The Act prohibits all imports into the United States from Iran except for informational materials and “accompanied baggage for personal use.” This provision eliminates the existing exceptions for carpets, food and gifts under $100.

    E. Restricts U.S. Government Contracts

    The Act also establishes that the U.S. government may not award contracts to entities that export “sensitive technology” to Iran. Sensitive technology is defined as “hardware, software, telecommunications equipment, or any other technology that the President determines is to be used specifically (1) to restrict the free flow of unbiased information in Iran; or (2) to disrupt, monitor, or otherwise restrict speech of the people of Iran.”

    F. Combats the Diversion of Sensitive Goods, Services and Technologies to Iran

    The Act requires the Director of National Intelligence to present a report that identifies countries that allow the diversion of U.S.-origin goods, services and technology that (1) materially contribute to Iran’s nuclear, biological, chemical, ballistic missile or advanced weapons systems capabilities or to Iran’s support for international terrorism and (2) are on the Commerce Control List or United States Munitions List. If a country allows “substantial” diversion of such goods, services or technology, the Director of National Intelligence shall designate it as a “Destination of Diversion Concern,” thereby triggering enhanced export licensing controls relating to that country.

    G. Authorizes State and Local Governments and Certain Other Investors to Divest Their Holdings in Companies That Invest in Iran

    The Act permits U.S. state and local governments and certain other investors to divest their holdings in any entity that has investments of $20 million or more in the energy sector of Iran or has extended $20 million or more in credit to an entity that used the funds for investments in the energy sector of Iran. The term “investment” is defined as “(A) a commitment or contribution of funds or property; (B) a loan or other extension of credit; and (C) the entry into or renewal of a contract for goods or services.”

    H. Harmonizes Criminal Penalties for Violations of Sanctions

    Under the Act, the maximum criminal penalties for persons violating U.S. or UN sanctions are increased to $1 million (per violation) and 20 years in prison.

    II. The UN and EU Sanctions Against Iran

    There also have been recent Iran sanctions developments in the UN and EU.

    On June 9, 2010, the UN Security Council passed Security Council Resolution 1929, which enhances the Security Council’s sanctions against Iran. In Resolution 1929, the UN authorized countries to inspect and seize Iranian cargo if the country has reasonable grounds to believe that the cargo contains materials related to Iran’s nuclear program. It also calls for countries to freeze the assets of the IRGC and the Islamic Republic of Iran Shipping Line (IRISL). Additionally, Resolution 1929 calls upon countries to prohibit financial institutions from both opening accounts in Iran and providing any financial services that could contribute to Iran’s nuclear program.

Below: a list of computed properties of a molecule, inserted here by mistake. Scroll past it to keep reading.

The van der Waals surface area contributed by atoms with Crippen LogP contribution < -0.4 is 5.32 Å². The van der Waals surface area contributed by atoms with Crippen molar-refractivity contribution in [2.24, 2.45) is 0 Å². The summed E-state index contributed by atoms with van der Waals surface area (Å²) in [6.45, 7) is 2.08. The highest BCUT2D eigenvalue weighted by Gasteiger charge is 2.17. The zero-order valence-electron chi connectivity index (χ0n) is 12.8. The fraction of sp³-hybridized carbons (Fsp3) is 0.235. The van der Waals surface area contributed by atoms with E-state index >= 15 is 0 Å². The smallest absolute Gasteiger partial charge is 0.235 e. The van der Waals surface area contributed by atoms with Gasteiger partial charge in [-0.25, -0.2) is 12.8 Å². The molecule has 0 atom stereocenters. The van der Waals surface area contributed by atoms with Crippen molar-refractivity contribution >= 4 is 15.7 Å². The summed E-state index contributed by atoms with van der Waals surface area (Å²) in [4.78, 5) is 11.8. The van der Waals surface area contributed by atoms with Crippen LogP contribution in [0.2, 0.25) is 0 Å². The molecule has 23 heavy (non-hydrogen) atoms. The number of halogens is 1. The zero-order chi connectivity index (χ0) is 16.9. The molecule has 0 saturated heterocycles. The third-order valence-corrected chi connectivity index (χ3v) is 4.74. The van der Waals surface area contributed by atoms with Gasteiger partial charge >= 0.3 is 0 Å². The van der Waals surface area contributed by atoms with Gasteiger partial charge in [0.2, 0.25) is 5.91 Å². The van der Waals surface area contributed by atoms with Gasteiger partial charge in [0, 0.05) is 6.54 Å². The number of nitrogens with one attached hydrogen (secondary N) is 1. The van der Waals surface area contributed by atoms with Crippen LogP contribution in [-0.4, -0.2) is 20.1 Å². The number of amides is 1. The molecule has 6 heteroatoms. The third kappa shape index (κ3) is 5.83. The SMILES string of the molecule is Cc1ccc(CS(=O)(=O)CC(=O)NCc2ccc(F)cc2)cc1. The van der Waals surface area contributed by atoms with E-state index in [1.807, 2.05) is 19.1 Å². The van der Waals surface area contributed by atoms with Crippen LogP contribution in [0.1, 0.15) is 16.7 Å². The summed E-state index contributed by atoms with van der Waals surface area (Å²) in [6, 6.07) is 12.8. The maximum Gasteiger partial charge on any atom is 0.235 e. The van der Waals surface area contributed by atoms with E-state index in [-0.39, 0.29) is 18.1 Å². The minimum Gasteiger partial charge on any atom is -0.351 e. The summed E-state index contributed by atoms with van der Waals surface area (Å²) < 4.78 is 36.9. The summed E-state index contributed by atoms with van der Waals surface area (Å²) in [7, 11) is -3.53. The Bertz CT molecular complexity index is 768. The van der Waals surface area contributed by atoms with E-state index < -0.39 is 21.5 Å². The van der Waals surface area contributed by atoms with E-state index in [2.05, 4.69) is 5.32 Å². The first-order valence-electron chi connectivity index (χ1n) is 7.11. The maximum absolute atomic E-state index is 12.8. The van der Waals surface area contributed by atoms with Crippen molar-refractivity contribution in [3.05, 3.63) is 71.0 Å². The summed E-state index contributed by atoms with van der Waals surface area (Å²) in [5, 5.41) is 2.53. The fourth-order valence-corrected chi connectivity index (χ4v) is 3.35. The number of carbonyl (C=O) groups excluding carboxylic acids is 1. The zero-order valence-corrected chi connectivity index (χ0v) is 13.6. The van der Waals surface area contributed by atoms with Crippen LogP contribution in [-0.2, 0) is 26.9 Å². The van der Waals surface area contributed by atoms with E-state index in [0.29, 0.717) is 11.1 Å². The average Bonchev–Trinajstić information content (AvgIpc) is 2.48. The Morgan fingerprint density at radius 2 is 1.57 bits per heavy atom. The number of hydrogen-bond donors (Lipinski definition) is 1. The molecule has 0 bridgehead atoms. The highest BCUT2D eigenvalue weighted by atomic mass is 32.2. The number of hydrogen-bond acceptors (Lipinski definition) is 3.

On June 17, 2010, the European Council issued a declaration expanding the EU’s economic sanctions against Iran. The declaration goes beyond simply implementing UN Security Council Resolution 1929 by specifically targeting Iran’s oil and gas sector. While the exact scope of the new sanctions will remain unclear for several weeks, the declaration focuses on developing measures to:

    • curb investments in and the supply of technical assistance, technology, equipment and services related to key sectors of the oil and gas industry in Iran, particularly refining, liquefaction and liquefied natural gas technology;

    • target aspects of Iran’s financial sector, including a freeze on additional Iranian banks and restrictions on banking and insurance;

    • restrict operations in the Iranian transport sector, including activities of the IRISL (and its affiliated entities) and Iranian air cargo companies;

    • curb trade in additional categories of dual-use goods and impose further restrictions on trade insurance; and

    • impose a ban on new visas for, and freeze the assets of, certain Iranian individuals, with particular emphasis on members of the IRGC.

    The precise details of the EU measures remain the subject of further discussion and analysis, and such measures are expected to be finalized by August.



    1 The ISA was originally enacted as the Iran and Libya Sanctions Act (ILSA) in 1996 and also applied to Libya.  However, ILSA’s application to Libya terminated in 2004.

    2 However, the Act does create an exception for underwriters and insurance providers that, as determined by the President, practice due diligence in establishing policies, procedures and internal controls to ensure that they do not contribute to or enhance Iran’s ability to import refined petroleum products.

    3 Under the existing ISA, unless the President exercises certain waiver powers, he is required to impose at least two of the following six specified ISA sanctions on non-U.S. persons engaged in sanctionable “investments”: (1) denial of Export-Import Bank financing for exports to the sanctioned person; (2) denial of federal agency licensing, if required, for exports of goods and technology to the sanctioned person; (3) denial of access to U.S. financial institutions for loans or credit in an amount of more than $10 million in any 12-month period; (4) ineligibility to serve as a primary dealer in U.S. government securities or as an agent of the U.S. government or a repository for U.S. government funds (for financial institutions); (5) ineligibility to contract with the U.S. government as a supplier of goods or services; and (6) restrictions on imports into the United States.